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ARE ELECTIONS GOOD ENOUGH?

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FIRST I would like to congratulate Chief Gija and his EBC team for doing something on the Tinkhundla in the country. Whatever propelled them to do this assignment I wish it will stay there so that they continue doing their work.

I think it is a bit too late to do it at this stage. I say so because elections in the country are very close now. We may tell stories and say campaigning for elections in the country has not started.

The truth is people started campaigning or at least indicating their interest in elections long time ago. Some ministers also had to be reminded that what they were doing was wrong. So it is late because those in the new Tinkhundla will not have an equal opportunity.


Having mentioned elections, I wonder when will the EBC accredit civil society organisations to conduct civic education on the elections. We are only a few months away from them and no one has been accredited to conduct civic education on elections because only the EBC is allowed to accredit organisations to do that.

The EBC has given itself unfair advantage over others because even though it is not accrediting others and also want to know the contents of what the others will be saying to the people, it is conducting the civic education and no one approved what it is telling the people. So basically the EBC will decide what information is given to the people and by whom. This in my knowledge is against the spirit of the Constitution. People must be allowed to receive information from whomever as long as they want to receive that information.


The chief and his team deserve to be further praised for allowing our brothers and sisters in Correctional facilities to participate in the elections. After all some are only left with a few hours in the facilities to be released when elections take place. They will then have to spend five of their years outside represented by a person they did not elect. Again I wonder what pushed the EBC to consider such to be there. My worry though is whether the logistics of doing such were considered.

Yes, I think the procedure of how they will cast their vote was developed. But the problem is whether civic education was conducted in the facilities? If not, who will do it because time is running out? Again, those outside were long visited by the EBC and those inside are already lagging behind.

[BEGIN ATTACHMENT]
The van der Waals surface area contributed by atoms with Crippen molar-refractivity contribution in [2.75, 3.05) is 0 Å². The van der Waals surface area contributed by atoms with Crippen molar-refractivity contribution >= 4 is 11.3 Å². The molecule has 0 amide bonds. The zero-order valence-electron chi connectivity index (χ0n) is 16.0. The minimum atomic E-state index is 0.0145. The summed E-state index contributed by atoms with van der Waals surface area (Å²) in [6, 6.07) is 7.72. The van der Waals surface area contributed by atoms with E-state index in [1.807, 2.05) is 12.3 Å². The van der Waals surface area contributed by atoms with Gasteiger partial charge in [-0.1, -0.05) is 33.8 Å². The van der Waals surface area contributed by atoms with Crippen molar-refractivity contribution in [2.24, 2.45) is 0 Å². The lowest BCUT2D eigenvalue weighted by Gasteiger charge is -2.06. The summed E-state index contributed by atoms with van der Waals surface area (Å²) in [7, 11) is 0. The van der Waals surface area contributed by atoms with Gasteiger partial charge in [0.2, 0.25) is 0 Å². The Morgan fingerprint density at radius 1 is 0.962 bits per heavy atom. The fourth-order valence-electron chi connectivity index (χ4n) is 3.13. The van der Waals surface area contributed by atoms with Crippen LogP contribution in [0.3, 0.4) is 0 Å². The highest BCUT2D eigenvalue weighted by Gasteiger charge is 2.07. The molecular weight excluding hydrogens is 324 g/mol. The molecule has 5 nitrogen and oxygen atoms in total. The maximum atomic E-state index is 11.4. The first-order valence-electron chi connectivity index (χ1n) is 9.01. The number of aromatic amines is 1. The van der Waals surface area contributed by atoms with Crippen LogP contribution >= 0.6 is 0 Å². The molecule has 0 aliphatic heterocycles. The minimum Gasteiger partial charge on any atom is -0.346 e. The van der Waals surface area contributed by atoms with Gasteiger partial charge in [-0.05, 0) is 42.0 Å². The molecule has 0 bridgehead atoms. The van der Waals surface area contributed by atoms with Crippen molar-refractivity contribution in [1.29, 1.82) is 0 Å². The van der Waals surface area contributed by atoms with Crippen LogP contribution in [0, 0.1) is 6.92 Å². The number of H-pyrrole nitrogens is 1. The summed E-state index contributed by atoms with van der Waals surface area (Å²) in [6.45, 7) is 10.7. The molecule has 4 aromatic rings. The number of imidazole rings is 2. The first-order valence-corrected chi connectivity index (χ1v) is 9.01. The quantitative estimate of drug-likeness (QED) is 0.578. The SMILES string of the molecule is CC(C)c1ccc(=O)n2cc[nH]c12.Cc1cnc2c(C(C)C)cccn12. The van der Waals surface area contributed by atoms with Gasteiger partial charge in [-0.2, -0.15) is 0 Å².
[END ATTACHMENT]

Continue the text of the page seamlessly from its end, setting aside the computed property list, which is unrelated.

My other worry is how will campaigning be done in the Correctional facilities? This is necessary that it be done because we also have to vote for people from other imiphakatsi in our inkhundla and I may not know the person from that umphakatsi yet that person might have brilliant ideas.

So if a person is incarcerated, that person will miss the opportunity to hear the people campaigning. It will also put those campaigning at a disadvantage because a person may lose because the 10 people who made the difference in the results would be those incarcerated who the candidates would have had no opportunity to sell their ideas to and convince them. Put your thinking cap on chief and help us here.
Now that the EBC has thought about rearranging the Tinkhundla, has it considered that the smaller imiphakatsi are always disadvantaged when it comes to elections? I’m speaking from experience having stood for elections in one of the small imiphakatsi. We may say in theory that the most qualifying person wins the elections but I will state that this is not always the case most of the time.

What happens is that in the final inkhundla voting, we vote based on our imiphakatsi. If the votes can be properly analysed this would come out. This therefore will always put the smaller imiphakatsi at a disadvantage. The only inkhundla where I have heard does not vote based on umphakatsi lineage is Siphofaneni. Have you, chief, sat down and studied how come at Madlangampisi Inkhundla always a person from Nkambeni wins the elections? Is it because the people of the other imiphakatsi are not capable? I don’t think so.


My plea as well is that the people elected should not ignore some imiphakatsi and support others. This as well is a reality and it happens. You often hear of a Member of Parliament being told (especially when there are complaints about him from a certain umphakatsi) that he does not care about the people, after all they did not vote for him or her.

You then ask yourself if this is the person who is supposed to represent them who is being told that he does not care about them? How will these people benefit from the Tinkhundla system of government when the person who is supposed to represent their interest does not care about them? This makes me if this system of governance works for the benefit of all the people.  

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